• Sandra

Replied by Sandra on topic Dry Eye Syndrome

Posted 29 Dec 2013 19:43 #351
Have you explored the idea that you have Dry Eye Syndrome?

From my own experience I know this can cause the symptoms you describe, including the greasy feeling and hazy vision.

I had RLE on 12 and 19 December and am having similar symptoms of hazy/greasy vision. Very distressing. I hope you can get some relief.

OE have given me eye drops, 2 x Hycosan Extra and preservative free gel to insert in my eyes at night. I began this regime on 26 December but so far there is little improvement. I am still hoping that I will get relief and some clear vision soon.

I go back to OE in three weeks so I live in hope, though after reading some of the stories on this site I regret having the surgery at all.
Last Edit:29 Dec 2013 22:48 by Sandra
  • HazelJ
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Replied by HazelJ on topic Refractive Lens Exchange (RLE)

Posted 19 Dec 2013 18:46 #352
I am wondering if I am allergic to these lenses my eyes hurt constantly they are itchy and all I want to do is shut them. Its feels like when you get something in them like face cream just want to rub them, anyone else having these symptoms ? :pinch:
by HazelJ
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Replied by HazelJ on topic Refractive Lens Exchange (RLE)

Posted 27 Nov 2013 18:19 #353
Just a quick update on my eyes. They are no good in the sun now even with sun glasses on. Only just managed to drive home the other day eyes streaming and very sore. Still waiting for my records to arrive from OE should make interesting reading. :S
by HazelJ
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Replied by HazelJ on topic Refractive Lens Exchange (RLE)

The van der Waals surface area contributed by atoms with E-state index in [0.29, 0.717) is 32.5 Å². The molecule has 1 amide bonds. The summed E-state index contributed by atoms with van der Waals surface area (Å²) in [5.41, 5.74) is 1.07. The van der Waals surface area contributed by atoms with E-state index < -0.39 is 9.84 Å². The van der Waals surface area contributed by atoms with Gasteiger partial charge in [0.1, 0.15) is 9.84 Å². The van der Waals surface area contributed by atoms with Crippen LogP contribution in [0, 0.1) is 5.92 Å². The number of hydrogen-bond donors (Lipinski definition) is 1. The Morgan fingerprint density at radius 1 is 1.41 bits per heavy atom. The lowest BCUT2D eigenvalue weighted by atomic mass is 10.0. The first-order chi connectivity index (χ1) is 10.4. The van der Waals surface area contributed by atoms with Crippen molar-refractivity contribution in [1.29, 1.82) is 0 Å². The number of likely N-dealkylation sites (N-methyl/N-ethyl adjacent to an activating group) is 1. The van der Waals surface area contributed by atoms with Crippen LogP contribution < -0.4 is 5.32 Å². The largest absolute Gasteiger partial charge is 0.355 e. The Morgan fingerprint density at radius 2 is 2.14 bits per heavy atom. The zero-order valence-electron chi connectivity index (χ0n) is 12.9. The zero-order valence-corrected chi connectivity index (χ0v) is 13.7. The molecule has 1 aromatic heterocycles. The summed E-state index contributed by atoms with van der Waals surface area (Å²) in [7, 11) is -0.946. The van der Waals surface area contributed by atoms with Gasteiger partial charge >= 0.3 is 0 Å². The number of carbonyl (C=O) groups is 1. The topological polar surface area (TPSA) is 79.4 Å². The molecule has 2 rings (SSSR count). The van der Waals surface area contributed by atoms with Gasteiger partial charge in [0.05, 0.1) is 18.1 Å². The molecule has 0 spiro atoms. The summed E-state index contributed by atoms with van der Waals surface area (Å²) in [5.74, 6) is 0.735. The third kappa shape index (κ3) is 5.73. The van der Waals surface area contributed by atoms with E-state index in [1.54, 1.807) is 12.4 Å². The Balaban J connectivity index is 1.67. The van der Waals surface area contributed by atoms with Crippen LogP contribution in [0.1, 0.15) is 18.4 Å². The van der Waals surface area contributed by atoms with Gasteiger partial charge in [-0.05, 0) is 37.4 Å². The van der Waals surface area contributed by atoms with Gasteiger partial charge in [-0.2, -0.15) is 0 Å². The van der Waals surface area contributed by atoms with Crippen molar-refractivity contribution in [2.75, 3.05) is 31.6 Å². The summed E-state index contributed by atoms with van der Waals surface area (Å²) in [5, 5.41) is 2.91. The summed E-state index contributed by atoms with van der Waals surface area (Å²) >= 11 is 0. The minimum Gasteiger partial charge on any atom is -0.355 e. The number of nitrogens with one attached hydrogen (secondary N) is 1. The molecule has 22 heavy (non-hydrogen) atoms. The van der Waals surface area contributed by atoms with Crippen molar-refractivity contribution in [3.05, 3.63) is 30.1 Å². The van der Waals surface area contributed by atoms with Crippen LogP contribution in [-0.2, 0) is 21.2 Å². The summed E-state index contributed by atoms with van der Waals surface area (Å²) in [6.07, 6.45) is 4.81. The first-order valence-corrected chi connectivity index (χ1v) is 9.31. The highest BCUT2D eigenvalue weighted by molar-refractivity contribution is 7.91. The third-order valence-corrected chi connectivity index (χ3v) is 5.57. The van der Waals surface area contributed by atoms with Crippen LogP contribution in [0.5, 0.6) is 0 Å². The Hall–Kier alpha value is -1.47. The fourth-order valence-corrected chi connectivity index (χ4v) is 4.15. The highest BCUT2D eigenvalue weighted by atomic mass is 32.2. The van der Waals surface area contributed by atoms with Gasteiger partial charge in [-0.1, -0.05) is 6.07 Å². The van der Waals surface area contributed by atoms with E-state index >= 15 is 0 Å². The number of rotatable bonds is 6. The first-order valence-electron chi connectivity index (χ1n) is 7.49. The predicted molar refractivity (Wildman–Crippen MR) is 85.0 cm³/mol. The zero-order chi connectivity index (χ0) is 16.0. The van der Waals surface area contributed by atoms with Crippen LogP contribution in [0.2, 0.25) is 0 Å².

Posted 06 Nov 2013 20:50 #354
Hi Ken R

I had RLE surgery just over a year ago I was 55 at the time. I was lucky my sight is or was ok, till I got larger floaters one in left then amonth later in the right. I was more or less told go away live with it it'll get better and you won't see them no still there no better! As for the halos never got any better and I can't drive at night as the on coming car headlights become blurred and I can't work out where they are. Sorry wish I could say it'll get better in time it won't like so many of us you've been screwed.
by HazelJ
  • Ken R

Replied by Ken R on topic Refractive Lens Exchange (RLE)

Posted 04 Nov 2013 10:14 #355
Well, I had my 1 week post-op appointment on Saturday and I have to say I received no surprises. I've never seen the optom before - that makes 5 different optoms since my first appointment! I explained that I still need to wear glasses for reading and computer work and was given the standard reply that it will take time for my brain to adjust. He also recommended I go to a Poundshop to buy the new glasses I still need as they would charge me £15 per pair! He said if there was no improvement after 3 months we would need to contact the surgeon and see what he recommends.

Having spent some time over the weekend reading several online papers related to neuroadaptation, I feel OE may be right and that maybe I should wait a little longer to give the procedure a chance. I have to say, though, I'm not optimistic. Most papers I have read state it can take up to 12 months for the brain to adapt. I certainly wasn't told that at my initial consultation!